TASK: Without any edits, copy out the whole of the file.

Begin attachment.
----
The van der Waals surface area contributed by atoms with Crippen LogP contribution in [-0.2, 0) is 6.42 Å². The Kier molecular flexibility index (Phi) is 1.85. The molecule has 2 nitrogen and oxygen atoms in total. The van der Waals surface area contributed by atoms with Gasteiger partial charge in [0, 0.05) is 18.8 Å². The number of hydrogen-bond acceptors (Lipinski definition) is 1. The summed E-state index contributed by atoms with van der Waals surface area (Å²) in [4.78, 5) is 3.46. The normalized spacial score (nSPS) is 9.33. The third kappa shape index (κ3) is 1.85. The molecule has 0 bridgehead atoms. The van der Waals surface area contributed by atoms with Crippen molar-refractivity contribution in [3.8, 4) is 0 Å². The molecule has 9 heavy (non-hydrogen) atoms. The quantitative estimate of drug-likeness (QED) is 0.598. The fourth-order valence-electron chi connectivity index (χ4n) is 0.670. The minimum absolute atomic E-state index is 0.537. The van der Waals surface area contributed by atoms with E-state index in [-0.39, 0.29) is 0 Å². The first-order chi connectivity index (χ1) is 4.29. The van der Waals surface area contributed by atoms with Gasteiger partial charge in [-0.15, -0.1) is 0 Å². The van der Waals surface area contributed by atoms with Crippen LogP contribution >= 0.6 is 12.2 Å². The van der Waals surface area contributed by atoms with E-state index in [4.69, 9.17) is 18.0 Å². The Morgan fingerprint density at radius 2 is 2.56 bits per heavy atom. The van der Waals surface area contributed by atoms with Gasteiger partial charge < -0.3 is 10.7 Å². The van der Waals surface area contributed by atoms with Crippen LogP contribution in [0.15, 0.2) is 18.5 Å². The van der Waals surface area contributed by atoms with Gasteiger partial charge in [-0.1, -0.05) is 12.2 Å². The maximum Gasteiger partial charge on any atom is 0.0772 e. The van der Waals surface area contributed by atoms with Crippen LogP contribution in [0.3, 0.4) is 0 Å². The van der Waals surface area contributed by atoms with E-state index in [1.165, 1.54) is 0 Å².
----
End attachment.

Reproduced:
The van der Waals surface area contributed by atoms with Crippen LogP contribution in [-0.2, 0) is 6.42 Å². The Kier molecular flexibility index (Phi) is 1.85. The molecule has 2 nitrogen and oxygen atoms in total. The van der Waals surface area contributed by atoms with Gasteiger partial charge in [0, 0.05) is 18.8 Å². The number of hydrogen-bond acceptors (Lipinski definition) is 1. The summed E-state index contributed by atoms with van der Waals surface area (Å²) in [4.78, 5) is 3.46. The normalized spacial score (nSPS) is 9.33. The third kappa shape index (κ3) is 1.85. The molecule has 0 bridgehead atoms. The van der Waals surface area contributed by atoms with Crippen molar-refractivity contribution in [3.8, 4) is 0 Å². The molecule has 9 heavy (non-hydrogen) atoms. The quantitative estimate of drug-likeness (QED) is 0.598. The fourth-order valence-electron chi connectivity index (χ4n) is 0.670. The minimum absolute atomic E-state index is 0.537. The van der Waals surface area contributed by atoms with E-state index in [-0.39, 0.29) is 0 Å². The first-order chi connectivity index (χ1) is 4.29. The van der Waals surface area contributed by atoms with Gasteiger partial charge in [-0.15, -0.1) is 0 Å². The van der Waals surface area contributed by atoms with Crippen LogP contribution >= 0.6 is 12.2 Å². The van der Waals surface area contributed by atoms with E-state index in [4.69, 9.17) is 18.0 Å². The Morgan fingerprint density at radius 2 is 2.56 bits per heavy atom. The van der Waals surface area contributed by atoms with Gasteiger partial charge < -0.3 is 10.7 Å². The van der Waals surface area contributed by atoms with Crippen LogP contribution in [0.15, 0.2) is 18.5 Å². The van der Waals surface area contributed by atoms with Gasteiger partial charge in [-0.1, -0.05) is 12.2 Å². The maximum Gasteiger partial charge on any atom is 0.0772 e. The van der Waals surface area contributed by atoms with Crippen LogP contribution in [0.3, 0.4) is 0 Å². The van der Waals surface area contributed by atoms with E-state index in [1.165, 1.54) is 0 Å².